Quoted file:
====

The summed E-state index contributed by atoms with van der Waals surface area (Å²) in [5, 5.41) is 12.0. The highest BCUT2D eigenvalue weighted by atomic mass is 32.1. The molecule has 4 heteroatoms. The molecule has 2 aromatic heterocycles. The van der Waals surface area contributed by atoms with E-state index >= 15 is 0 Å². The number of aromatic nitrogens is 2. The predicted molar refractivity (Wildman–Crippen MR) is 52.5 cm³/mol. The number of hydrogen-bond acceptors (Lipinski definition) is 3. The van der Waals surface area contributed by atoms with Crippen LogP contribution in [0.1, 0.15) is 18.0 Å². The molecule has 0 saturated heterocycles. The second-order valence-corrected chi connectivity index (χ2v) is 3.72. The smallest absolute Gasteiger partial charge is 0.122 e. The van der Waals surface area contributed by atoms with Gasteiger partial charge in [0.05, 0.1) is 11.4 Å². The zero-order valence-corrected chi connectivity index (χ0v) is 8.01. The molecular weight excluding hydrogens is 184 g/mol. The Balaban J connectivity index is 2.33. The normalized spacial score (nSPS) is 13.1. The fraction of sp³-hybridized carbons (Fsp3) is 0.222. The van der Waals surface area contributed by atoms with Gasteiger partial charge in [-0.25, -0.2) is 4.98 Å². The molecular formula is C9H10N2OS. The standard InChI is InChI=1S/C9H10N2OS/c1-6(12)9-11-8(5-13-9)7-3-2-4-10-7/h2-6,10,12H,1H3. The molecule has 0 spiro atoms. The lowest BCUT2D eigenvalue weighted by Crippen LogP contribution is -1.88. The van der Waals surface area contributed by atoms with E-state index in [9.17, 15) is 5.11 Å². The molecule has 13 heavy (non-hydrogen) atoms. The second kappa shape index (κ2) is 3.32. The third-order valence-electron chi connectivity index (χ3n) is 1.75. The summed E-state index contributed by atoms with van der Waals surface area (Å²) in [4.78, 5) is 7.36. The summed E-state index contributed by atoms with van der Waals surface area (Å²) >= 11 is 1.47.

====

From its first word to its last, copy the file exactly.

The summed E-state index contributed by atoms with van der Waals surface area (Å²) in [5, 5.41) is 12.0. The highest BCUT2D eigenvalue weighted by atomic mass is 32.1. The molecule has 4 heteroatoms. The molecule has 2 aromatic heterocycles. The van der Waals surface area contributed by atoms with E-state index >= 15 is 0 Å². The number of aromatic nitrogens is 2. The predicted molar refractivity (Wildman–Crippen MR) is 52.5 cm³/mol. The number of hydrogen-bond acceptors (Lipinski definition) is 3. The van der Waals surface area contributed by atoms with Crippen LogP contribution in [0.1, 0.15) is 18.0 Å². The molecule has 0 saturated heterocycles. The second-order valence-corrected chi connectivity index (χ2v) is 3.72. The smallest absolute Gasteiger partial charge is 0.122 e. The van der Waals surface area contributed by atoms with Gasteiger partial charge in [0.05, 0.1) is 11.4 Å². The zero-order valence-corrected chi connectivity index (χ0v) is 8.01. The molecular weight excluding hydrogens is 184 g/mol. The Balaban J connectivity index is 2.33. The normalized spacial score (nSPS) is 13.1. The fraction of sp³-hybridized carbons (Fsp3) is 0.222. The van der Waals surface area contributed by atoms with Gasteiger partial charge in [-0.25, -0.2) is 4.98 Å². The molecular formula is C9H10N2OS. The standard InChI is InChI=1S/C9H10N2OS/c1-6(12)9-11-8(5-13-9)7-3-2-4-10-7/h2-6,10,12H,1H3. The molecule has 0 spiro atoms. The lowest BCUT2D eigenvalue weighted by Crippen LogP contribution is -1.88. The van der Waals surface area contributed by atoms with E-state index in [9.17, 15) is 5.11 Å². The molecule has 13 heavy (non-hydrogen) atoms. The second kappa shape index (κ2) is 3.32. The third-order valence-electron chi connectivity index (χ3n) is 1.75. The summed E-state index contributed by atoms with van der Waals surface area (Å²) in [4.78, 5) is 7.36. The summed E-state index contributed by atoms with van der Waals surface area (Å²) >= 11 is 1.47.